All this might be starting to change in 2015. For one, the negotiations going in between the European Commission and OTAs such as Booking.com are reported to be causing them to scrap practices preventing hotels from giving discounts to rivals, although so far it appears that they can have clauses preventing them from offering lower rates at their own proprietary websites. These new playing rules might eventually migrate to the United States and other markets.
In the meantime, even hoteliers who have signed OTA agreements not to offer lower rates directly have found workarounds by offering different terms and/or different rate options. For example, many have offered online options with different terms at their websites, such as Advance Purchase rate options— although this practice might be restricted by some OTA agreements. Others have offered rate options that are only slightly higher but include breakfast, parking, Internet fees and/or hotel fees.
Simultaneous to all of these changes, many consumers are returning to the practice of calling the hotel directly in an effort to negotiate. Perhaps having been “trained” over time by airline models, consumers understand all too well that the rates paid for the same room vary according to how and when it was booked.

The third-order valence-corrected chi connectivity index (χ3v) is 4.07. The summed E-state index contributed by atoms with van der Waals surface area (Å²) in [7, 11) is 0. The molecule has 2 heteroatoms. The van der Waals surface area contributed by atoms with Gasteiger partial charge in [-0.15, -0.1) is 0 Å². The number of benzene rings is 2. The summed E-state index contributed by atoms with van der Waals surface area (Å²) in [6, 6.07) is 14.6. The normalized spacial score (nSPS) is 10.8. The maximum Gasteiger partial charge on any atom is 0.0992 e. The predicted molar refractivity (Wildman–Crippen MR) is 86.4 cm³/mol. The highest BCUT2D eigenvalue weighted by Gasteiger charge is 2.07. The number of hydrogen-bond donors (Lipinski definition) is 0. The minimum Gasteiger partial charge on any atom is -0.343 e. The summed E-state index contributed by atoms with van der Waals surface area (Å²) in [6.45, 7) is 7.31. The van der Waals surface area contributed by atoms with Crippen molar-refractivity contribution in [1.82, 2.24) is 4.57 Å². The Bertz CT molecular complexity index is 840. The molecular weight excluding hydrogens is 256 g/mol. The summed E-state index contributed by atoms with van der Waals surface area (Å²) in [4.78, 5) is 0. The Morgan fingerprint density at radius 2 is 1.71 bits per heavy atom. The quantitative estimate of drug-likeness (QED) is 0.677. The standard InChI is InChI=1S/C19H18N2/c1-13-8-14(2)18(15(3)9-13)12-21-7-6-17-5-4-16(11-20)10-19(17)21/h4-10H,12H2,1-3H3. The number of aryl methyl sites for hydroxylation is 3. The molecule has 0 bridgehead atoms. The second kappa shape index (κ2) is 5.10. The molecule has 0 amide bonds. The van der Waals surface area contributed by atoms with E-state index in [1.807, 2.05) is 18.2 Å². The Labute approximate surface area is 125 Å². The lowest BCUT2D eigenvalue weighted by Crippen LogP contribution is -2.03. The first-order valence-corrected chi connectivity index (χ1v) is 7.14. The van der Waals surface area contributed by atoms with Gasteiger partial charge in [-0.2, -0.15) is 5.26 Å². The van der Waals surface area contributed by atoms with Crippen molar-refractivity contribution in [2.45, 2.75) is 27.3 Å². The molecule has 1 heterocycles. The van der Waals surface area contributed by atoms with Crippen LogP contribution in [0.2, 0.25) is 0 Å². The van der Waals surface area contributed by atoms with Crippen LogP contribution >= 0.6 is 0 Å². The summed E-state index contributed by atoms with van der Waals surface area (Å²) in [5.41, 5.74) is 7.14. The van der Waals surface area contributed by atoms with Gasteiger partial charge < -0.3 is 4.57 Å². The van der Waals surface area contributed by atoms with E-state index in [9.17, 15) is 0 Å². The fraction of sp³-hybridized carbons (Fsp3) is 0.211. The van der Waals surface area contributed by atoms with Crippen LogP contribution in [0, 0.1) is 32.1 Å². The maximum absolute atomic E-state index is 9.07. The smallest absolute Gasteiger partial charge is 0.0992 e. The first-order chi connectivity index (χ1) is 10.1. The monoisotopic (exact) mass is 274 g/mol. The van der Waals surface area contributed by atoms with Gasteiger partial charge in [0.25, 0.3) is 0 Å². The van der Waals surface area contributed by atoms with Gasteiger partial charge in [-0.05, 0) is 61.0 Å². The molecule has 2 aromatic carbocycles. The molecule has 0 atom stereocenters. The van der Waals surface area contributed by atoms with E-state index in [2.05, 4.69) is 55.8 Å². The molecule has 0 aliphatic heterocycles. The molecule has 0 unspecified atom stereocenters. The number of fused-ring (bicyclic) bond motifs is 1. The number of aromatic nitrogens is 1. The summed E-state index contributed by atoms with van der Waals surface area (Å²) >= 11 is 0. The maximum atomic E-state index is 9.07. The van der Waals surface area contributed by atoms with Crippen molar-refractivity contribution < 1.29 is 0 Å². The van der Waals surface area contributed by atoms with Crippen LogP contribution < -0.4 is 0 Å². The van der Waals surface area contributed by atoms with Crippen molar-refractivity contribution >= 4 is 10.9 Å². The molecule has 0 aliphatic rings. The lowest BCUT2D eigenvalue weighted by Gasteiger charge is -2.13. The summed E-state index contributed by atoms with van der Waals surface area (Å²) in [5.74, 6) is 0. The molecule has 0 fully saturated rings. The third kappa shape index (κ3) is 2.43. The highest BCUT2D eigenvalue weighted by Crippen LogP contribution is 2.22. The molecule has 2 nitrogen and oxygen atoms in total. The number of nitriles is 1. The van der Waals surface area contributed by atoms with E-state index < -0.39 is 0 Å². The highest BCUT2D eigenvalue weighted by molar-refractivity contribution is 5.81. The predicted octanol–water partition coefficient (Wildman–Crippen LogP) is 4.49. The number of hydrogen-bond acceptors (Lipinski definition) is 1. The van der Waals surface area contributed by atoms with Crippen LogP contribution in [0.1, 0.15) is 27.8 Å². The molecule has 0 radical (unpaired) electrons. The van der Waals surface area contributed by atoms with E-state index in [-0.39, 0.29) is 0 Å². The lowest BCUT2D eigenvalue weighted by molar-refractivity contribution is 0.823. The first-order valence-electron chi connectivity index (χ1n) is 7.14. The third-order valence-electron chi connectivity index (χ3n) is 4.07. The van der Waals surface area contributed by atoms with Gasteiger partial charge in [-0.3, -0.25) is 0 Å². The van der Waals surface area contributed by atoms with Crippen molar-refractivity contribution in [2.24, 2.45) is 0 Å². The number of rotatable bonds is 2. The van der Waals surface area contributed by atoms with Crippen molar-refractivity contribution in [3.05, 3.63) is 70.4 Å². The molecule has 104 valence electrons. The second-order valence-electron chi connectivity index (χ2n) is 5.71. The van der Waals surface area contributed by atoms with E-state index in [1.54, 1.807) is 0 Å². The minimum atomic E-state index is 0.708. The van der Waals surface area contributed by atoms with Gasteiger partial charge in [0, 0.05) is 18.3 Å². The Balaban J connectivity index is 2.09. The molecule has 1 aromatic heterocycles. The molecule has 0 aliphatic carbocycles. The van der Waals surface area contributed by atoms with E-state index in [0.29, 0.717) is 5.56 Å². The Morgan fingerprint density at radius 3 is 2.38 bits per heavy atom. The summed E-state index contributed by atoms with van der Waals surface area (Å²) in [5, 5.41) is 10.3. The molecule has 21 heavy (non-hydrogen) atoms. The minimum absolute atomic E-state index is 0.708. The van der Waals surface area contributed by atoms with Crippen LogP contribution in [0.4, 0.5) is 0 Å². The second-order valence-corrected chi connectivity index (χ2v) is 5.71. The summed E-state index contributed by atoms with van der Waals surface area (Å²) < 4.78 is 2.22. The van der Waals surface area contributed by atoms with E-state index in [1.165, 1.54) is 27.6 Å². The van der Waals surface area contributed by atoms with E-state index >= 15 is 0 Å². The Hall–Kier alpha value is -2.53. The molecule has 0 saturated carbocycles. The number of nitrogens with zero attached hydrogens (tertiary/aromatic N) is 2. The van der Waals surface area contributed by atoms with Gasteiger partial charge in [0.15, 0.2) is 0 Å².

Frontline reservations and front-desk agents tell me they often hear guests trying to negotiate, and that many even throw out their own rate as if playing “Let’s Make A Deal!” Some even say, “If you don’t sell it to me for what I’m offering, it will go empty and you won’t make anything.”
A return to selective rate disparity
All of this makes 2015 the perfect time to return to “selective” rate disparity as part of an overall channel conversion strategy to drive more direct bookings.
Marketing managers, make sure your hotel’s website prominently displays the 800 number. If you have on-site agents, make sure the website says something like: “Contact our on-site agents directly for the best/exclusive/special rates and offers.”
Revenue managers, read those OTA agreements carefully and find a way to play within the rules but to still offer rate options to attract direct online bookings, even if the direct offer needs to be at a slightly higher rate. Look at your inventory of rooms and operational conditions and consider the best book-direct incentives for your property such as those mentioned above, and/or by offering other services and amenities such as:
- A choice of early check-in or late check-out;
- A preferential room type or location;
- Complimentary Internet; and/or
- Free parking.
Reservations and guest services managers, train your agents to do all they can to convince callers to book directly. Remind them that chances are the caller has already been shopping online and we need to get them to stop shopping and start booking by clearly presenting the additional value-added benefits of the book-direct offer.
Train your agents to simply tell the callers they will “check further…” for a lower rate and/or a better rate option or a rate with an extra service. Then when they return to the call they should start by saying, “If I can get you this (rate, rate option, or extra service) can we lock this in for you now with a credit card?”
These techniques create a sense of urgency and present the availability of the special deal as being a unique offer.